Plant in dried cracked mud

Plant in dried cracked mud

I am so very blessed to work from home, I’ve done it for years. I’m grateful for it. But I still struggle with the type of work I do. Oh, it’s not bad work at all! I own a freelance writing business. It too is a blessing. I’m my own boss, I work from where I want, when I want, and I earn a good living. The hours are very reasonable so I can put time into Christian writing and speaking. For this too, I am grateful.

Yet. The work is not my favorite thing to do. I write marketing pieces for technology companies. It’s not exactly passionately exciting, plus it can be very challenging. Sometimes I get bored and sometimes I get resentful, wondering why I can’t get to the real work yet — full-time Christian ministry.

Two weeks ago God brought me up short. In no uncertain terms He laid on my heart that He has me exactly where I am supposed to be. The work I am doing now — honest work surrounded by blessings — is not something to complain about, but something to be grateful for in this season of my life.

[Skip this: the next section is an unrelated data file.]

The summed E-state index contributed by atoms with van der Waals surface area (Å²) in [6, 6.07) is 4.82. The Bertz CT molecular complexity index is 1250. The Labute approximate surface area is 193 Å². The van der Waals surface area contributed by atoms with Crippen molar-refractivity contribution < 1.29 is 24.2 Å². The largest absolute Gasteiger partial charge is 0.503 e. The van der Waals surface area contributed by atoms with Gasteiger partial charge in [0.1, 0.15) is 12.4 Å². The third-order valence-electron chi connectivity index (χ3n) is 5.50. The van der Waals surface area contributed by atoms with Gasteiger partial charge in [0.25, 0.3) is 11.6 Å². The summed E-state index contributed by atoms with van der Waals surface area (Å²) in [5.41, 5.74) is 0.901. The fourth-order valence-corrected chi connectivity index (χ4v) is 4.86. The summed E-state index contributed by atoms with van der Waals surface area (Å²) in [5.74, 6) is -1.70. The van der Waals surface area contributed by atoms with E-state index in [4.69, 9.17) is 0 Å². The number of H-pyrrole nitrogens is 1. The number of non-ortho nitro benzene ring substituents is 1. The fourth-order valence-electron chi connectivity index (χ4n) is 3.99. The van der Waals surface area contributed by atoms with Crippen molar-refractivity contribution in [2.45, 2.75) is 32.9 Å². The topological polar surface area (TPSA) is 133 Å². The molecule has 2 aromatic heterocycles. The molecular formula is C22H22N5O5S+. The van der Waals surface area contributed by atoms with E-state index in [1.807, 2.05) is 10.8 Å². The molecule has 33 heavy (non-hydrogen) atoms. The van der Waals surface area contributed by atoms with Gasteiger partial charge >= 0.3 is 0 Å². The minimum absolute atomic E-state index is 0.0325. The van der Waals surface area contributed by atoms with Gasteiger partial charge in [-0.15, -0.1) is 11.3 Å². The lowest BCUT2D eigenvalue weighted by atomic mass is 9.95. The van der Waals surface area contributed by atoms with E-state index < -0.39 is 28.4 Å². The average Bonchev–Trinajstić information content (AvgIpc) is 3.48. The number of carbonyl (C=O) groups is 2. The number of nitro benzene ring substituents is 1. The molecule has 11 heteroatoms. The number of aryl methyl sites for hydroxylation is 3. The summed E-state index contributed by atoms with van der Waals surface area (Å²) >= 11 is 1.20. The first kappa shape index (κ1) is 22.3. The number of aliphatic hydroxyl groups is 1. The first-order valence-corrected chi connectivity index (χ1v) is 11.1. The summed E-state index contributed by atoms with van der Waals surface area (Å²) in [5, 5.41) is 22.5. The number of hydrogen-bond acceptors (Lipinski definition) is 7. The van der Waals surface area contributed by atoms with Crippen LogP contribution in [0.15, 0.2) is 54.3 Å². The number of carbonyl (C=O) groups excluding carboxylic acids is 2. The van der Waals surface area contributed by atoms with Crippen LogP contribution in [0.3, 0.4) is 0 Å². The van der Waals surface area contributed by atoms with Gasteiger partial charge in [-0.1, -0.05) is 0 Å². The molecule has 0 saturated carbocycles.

I know this is true and I’m getting better about it. But this morning I was bored again and finding it hard to start work. I was so upset at myself that I googled “Christian work is boring,” hoping to find inspiration!

And I found it. By the grace of God, this outstanding article appeared: Boring Work: Good for the Soul. (No matter how monotonous, unseen, or ordinary, our jobs can powerfully transform us into Christlikeness.)

I’ll try to avoid quoting the entire article in this post. A few highlights below:

“… theosis—meaning Godlikeness or deification—lies at the heart of the desert fathers and mothers’ theology of work. They believed that our highest vocation is not the kind of work we do, but the kind of people we become doing it.

Another one:

“… each person’s work is a sacred task given to them by Providence in order to achieve Christlikeness. Our daily tasks and personal relationships become the hands of God to shape and fashion us into the image of his beloved Son. Theosis is the goal of work, just as it is the goal of life.”

And finally:

“Washing dishes, cleaning house, and making meals are the hands of God that fashion a bouquet of godly virtues in the heart of a homemaker. Theosis develops when dealing with a rude customer teaches a store clerk the spiritual grace of patience. A Christlike nature silently appears in the soul of a doctor who sacrifices sleep in order to take a 2 A.M. emergency call from one of his patients. A factory worker gradually becomes living prayer as she integrates the monotony of the assembly line with Paul’s admonition to “pray without ceasing” (1 Thess. 5:17, NASB). Our workplace is an arena where we train to transform our daily chores into spiritual causes. It will often make us great saints or great sinners.”

If you ever struggle with feeling bored or unfulfilled by work — paid or not — do yourself a favor and read this article.

 

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